House Democrats have proposed a $3 trillion coronavirus aid package — the Healthy and Economic Recovery Omnibus Emergency Solutions (HEROES) Act — which would extend sweeping financial support to state and local governments, hospitals, businesses, families, individuals and frontline workers.
Congresswoman Judy Chu of Pasadena summarized the Democrats’ position: “We cannot afford to wait, because people are in urgent need right now.”
The bill seeks to establish a $200 billion “Heroes Fund” which would finance hazard pay for frontline workers and incentivize the recruitment of health care employees to “secure the workforce needed to fight the public health crisis.”
Significant funds would also be allocated to ramp up the country’s ability to track and test for the virus.
“We can’t have a healthy economy without healthy workers, so the bill commits another $75 billion for testing and tracing so that we can implement a science-based approach to safely opening our country,” Chu explained.
“A lot of people are asking if the HEROES Act is too big, if we overreached as Democrats,” said Congressman Jimmy Gomez, whose Congressional District includes Eagle Rock and Highland Park, during a call with reporters. “My response is this: When your house is on fire, you want as many firetrucks at your house putting out that fire as possible.”
The HEROES Act is a massive bill, certainly in terms of scope but also as a document, containing more than 1,800 pages. Republicans were quick to dismiss it as partisan.
After the bill was announced on May 12 US Sen. Lindsey Graham of South Carolina declared the package “dead on arrival.” Senate Majority Whip John Thune of South Dakota called it “a messaging exercise from House Democrats… an effort to try to create talking points for the 2020 election.”
Republican hostility to the bill’s gargantuan price tag reflects something deeper than standard-fare partisanship — it points to the fundamental difference in the way both parties have chosen to address the crisis.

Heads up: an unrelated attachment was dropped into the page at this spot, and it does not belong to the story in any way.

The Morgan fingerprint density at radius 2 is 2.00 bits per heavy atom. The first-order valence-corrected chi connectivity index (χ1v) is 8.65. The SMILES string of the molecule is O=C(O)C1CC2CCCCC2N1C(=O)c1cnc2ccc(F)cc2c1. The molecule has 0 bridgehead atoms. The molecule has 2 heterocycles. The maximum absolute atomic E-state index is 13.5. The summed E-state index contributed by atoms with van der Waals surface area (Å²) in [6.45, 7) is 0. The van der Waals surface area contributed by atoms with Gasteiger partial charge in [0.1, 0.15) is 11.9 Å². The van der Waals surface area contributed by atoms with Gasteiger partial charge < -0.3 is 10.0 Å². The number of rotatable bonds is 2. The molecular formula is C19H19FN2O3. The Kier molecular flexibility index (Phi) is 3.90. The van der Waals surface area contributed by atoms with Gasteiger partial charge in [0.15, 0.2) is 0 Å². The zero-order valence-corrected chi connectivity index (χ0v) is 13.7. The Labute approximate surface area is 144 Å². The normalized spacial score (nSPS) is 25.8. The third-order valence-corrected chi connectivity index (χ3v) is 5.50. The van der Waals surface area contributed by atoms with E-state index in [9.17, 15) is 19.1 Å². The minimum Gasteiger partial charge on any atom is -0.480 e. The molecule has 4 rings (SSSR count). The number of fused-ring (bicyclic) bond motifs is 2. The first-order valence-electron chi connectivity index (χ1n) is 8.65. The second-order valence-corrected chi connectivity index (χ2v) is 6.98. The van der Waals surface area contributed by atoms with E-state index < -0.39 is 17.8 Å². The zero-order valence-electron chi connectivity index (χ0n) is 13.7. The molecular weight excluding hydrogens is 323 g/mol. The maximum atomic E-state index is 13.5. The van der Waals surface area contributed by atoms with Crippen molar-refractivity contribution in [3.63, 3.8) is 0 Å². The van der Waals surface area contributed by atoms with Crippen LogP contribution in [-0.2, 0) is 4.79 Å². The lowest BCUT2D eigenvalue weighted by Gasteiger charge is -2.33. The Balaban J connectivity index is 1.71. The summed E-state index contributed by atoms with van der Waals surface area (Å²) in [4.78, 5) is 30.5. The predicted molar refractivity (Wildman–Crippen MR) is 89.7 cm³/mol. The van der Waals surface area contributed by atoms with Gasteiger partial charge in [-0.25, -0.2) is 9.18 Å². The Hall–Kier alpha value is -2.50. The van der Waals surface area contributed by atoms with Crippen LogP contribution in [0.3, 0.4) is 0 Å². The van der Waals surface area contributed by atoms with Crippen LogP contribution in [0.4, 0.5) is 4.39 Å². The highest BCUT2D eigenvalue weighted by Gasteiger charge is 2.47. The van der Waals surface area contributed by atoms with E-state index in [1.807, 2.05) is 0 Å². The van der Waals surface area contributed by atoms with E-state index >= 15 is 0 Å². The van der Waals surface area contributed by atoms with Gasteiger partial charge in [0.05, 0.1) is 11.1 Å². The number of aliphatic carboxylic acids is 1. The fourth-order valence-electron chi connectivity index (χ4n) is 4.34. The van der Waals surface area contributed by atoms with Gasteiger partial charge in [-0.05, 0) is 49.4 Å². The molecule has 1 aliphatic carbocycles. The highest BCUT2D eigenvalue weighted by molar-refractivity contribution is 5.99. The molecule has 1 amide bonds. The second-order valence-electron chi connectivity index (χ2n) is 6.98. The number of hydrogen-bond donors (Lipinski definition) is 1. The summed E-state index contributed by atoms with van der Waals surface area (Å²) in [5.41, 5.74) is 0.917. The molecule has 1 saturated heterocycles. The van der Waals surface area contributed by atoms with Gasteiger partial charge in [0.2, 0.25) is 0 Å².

Democrats would rather spend big and now, hoping that by pumping emergency aid into the country it will staunch economic bleeding and help suppress the spread of the virus. Republicans prefer a wait-and-see approach.
“I don’t think we have yet felt the urgency of acting immediately,” said Senate Majority Leader Mitch McConnell in response to the bill. “That time could develop, but I don’t think it has yet.”
The HEROES Act would also send nearly $1 trillion in cumulative aid to cities and states, helping local governments stay afloat amid devastating revenue losses that have been compounded by the cost of combating the virus.
The bill would also initiate a second round of direct stimulus payments — another $1,200 for individuals, up to $6,000 per family. It would also extend the $600 weekly increase to unemployment benefits through January 2021.
In addition to direct stimulus payments, homeowners and renters would receive relief in the form of $175 billion directly targeted to rent payments and mortgages. These funds would be prioritized based on income. Student loan debt up to $10,000 would also be canceled for all borrowers, leaving millions debt-free.
The popular Payroll Protection Program, which helps nonprofits and small businesses to keep employees on payroll, would be buffered, while the struggling US Postal Service would receive $25 billion in aid.
Several billions more would be spent to help ensure “safe elections” and an accurate census.
Democratic Congressman Brad Sherman of Woodland Hills praised the comprehensiveness the bill, but also found something critical missing: adequate funding for COVID-19 research.
“We are providing many, many trillions to bandage the wounds this disease is inflicting on our people and our economy,” Sherman told reporters over the phone. “But we have to beat the disease, and less than one-tenth of one percent of the money in this bill — and prior bills — has gone to the NIH (National Institutes of health for [COVID-19] medical research. We need a treatment, and ultimately, of course ,we need a vaccine.”